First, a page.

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Music tech startup Trac, which helps independent artists distribute songs, merchandise and NFTs, has raised $2.5 million in pre-seed funding led by Nigerian investment firm Zrosk.
Launched in 2020 by founder Cardin Campbell, a former marketing tech executive at Peloton and Expedia, Trac pitches itself as a one-stop shop for musicians to monetize and manage their careers. The Santa Monica-based company allows artists to upload songs and get them distributed on major streaming services like Spotify and Apple Music. It also lets artists design and sell merchandise like shirts, hats and hoodies through websites that the platform builds for them.
While Trac offers its music distribution services for free, it offers premium features like quicker payouts of streaming revenues through subscriptions starting at $60 annually, according to its website. The company also collects a 3% transaction fee on earnings paid out to artists. Roughly 200,000 artists have used the platform to date, a Trac spokesperson said.
Trac founder and CEO Cardin Campbell.
Courtesy of Trac
Campbell told dot.LA that he envisions Trac becoming something like an Amazon Web Services for artists—a single platform for both emerging musicians and superstars to run their operations. Currently, most of Trac’s customers are up-and-comers who don’t have a record label behind them—and aren’t in a rush for one either, according to Campbell.
“[Trac’s artists] want to remain independent,” Campbell said. “So our product is literally helping them with that and making sure that they can retain all the rights that they possibly can, and monetize their name and likeness and the music with their fans really easily.”
Joining Lagos-based Zrosk in the pre-seed round were AppWorks, InfinityVC, Calm Company Fund and Dapper Labs, as well as angel investors like Roham Gharegozlou and Siqi Chen.
Trac—which currently has 45 employees but less than 10 full-timers—plans to use the funds to grow its engineering and operations teams. Like seemingly everyone else in the music industry these days, the startup plans to enter the world of crypto in the coming weeks and begin minting non-fungible tokens, or NFTs, for its artists, Campbell said. Trac also wants to create decentralized autonomous organizations (DAOs) for artists, who could then sell their own crypto tokens to raise capital and give fans a share of their future revenues.
“You're literally investing in that artist’s future and helping to get them to that next level,” Campbell said of Trac’s DAO designs. “It’s flipping the industry on its head.”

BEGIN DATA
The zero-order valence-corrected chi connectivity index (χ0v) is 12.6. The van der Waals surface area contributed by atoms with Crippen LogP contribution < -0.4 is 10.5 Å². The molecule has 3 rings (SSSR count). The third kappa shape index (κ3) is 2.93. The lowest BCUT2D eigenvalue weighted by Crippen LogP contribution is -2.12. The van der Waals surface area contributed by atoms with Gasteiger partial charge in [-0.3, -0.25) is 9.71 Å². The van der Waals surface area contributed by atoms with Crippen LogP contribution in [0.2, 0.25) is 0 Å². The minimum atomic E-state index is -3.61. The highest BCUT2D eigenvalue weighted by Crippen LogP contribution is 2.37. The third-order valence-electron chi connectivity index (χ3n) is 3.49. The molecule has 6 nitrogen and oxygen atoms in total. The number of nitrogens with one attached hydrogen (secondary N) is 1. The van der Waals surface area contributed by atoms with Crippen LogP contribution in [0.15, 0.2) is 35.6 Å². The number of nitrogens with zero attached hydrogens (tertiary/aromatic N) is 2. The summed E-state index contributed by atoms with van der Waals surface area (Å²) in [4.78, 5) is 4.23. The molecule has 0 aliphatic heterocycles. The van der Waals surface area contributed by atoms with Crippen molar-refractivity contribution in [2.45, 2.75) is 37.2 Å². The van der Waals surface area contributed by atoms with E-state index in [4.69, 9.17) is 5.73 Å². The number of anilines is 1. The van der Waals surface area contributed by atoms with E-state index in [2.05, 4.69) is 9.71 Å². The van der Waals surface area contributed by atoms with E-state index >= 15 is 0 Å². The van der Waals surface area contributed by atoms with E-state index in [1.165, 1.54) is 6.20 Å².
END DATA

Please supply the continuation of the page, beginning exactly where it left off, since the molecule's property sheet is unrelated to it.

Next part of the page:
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‘We’re Building a Product in a Hot Market’: How Betty Labs CEO Built a Clubhouse for Sports Fans (Exclusive)
Things are moving rapidly these days in startupland, particularly in the suddenly crowded red-hot audio space.
Just six months ago, Betty Labs pivoted for a third time – from sports gambling to live audio – and the third time proved to be the charm, as Spotify announced Tuesday it was buying the Los Angeles company for an undisclosed sum.
Betty Labs' Locker Room app is often likened to a sports version of Clubhouse, the much-hyped live audio app that has hosted conversations with the likes of Elon Musk and Bill Gates. But Betty Labs co-founder and CEO, Howard Akumiah, says he actually first saw the appeal of audio conversations after he realized users were more interested in talking to each other than wagering on games.
"The major thing we learned building products around sports betting is that the most important thing you can do for sports fans is facilitate communication between them," Akumiah told dot.LA in a wide-ranging interview before the sale was announced.
Still, he does not deny Clubhouse, which recently raised new funding led by Andreeson Horowitz at an eye-popping $1 billion valuation, has been helpful.
"We're building a product in a hot market," Akumiah said.
He admits people being cooped up inside all day unable to go to sports bars — much less games themselves — has also been beneficial, but he does not think Locker Room's appeal will diminish when life returns to normal.
"People want to talk regardless of whether it is pandemic or post pandemic," Akumiah said. "I think that will continue to be true."
Akumiah started Betty Labs in San Francisco in 2018, when he was still a product manager at Pinterest, as a way to make sports wagering more accessible to a wider audience, hence the name Betty Labs.
"Betty was a personified sportsbook," Akumiah said. "The idea was that you could text this number and Betty would text you back to make bets that were related to what was happening in the game that you were watching live."
Akumiah, who was the one texting people back, soon started getting more action than he could handle.
"I went from hacking this fun thing during the NBA playoffs to basically being an illegal bookie with 500 people on my book," Akumiah remembers. "So I quit my job, shut the product down and I raised a little bit of money to start exploring what was possible."
Akumiah moved to Los Angeles and began hiring.
Betty Labs co-founder and CEO Howard Akumiah
"I moved to L.A. to get closer to the people who would ultimately use the products that we built," Akumiah said. "When I was talking to people about what I was wanting to build in San Francisco, I was met with a lot of confusion."
Betty Labs launched an app called Sideline in 2019, which offered live in-game predictions for sports betting. The predictions aspect did not take off but the social features did.
"People were coming to the Sideline app to talk to other fans about games that they were watching on television," Akumiah said. "If we wanted to take it to the next level, we needed to add audio because we needed to create a medium that is endemic to sports like sports talk radio and podcasting," Akumiah said.
The company raised a $9.3 million seed round last October, with backing from Precursor Ventures, Chapter One Ventures, Maveron, Amazon Alexa Fund, Lightspeed Venture Partners, MaC Venture Capital, and M13. NBA stars Kevin Durant, Andre Iguodala, Baron Davis also participated in the round.
The same month, Betty Labs released Locker Room so users could talk to each before, during or after games. And in this case, talking is what users really wanted to do, a throwback to a time before online chatting, texting or e-mailing.
"I think of the growth in audio not from the consumption side, but actually from the creation side," Akumiah said. "The average person is realizing that they don't have to prepare any materials. They don't have to convert their thoughts to type. They don't have to create a video. They can just begin speaking what's on their mind."
It's not just fans talking to each other. Andre Iguodala and Indiana Pacers center Myles Turner have hosted live Q&As. Mark Stein, the well-sourced New York Times NBA writer, signed a deal with Locker Room last month.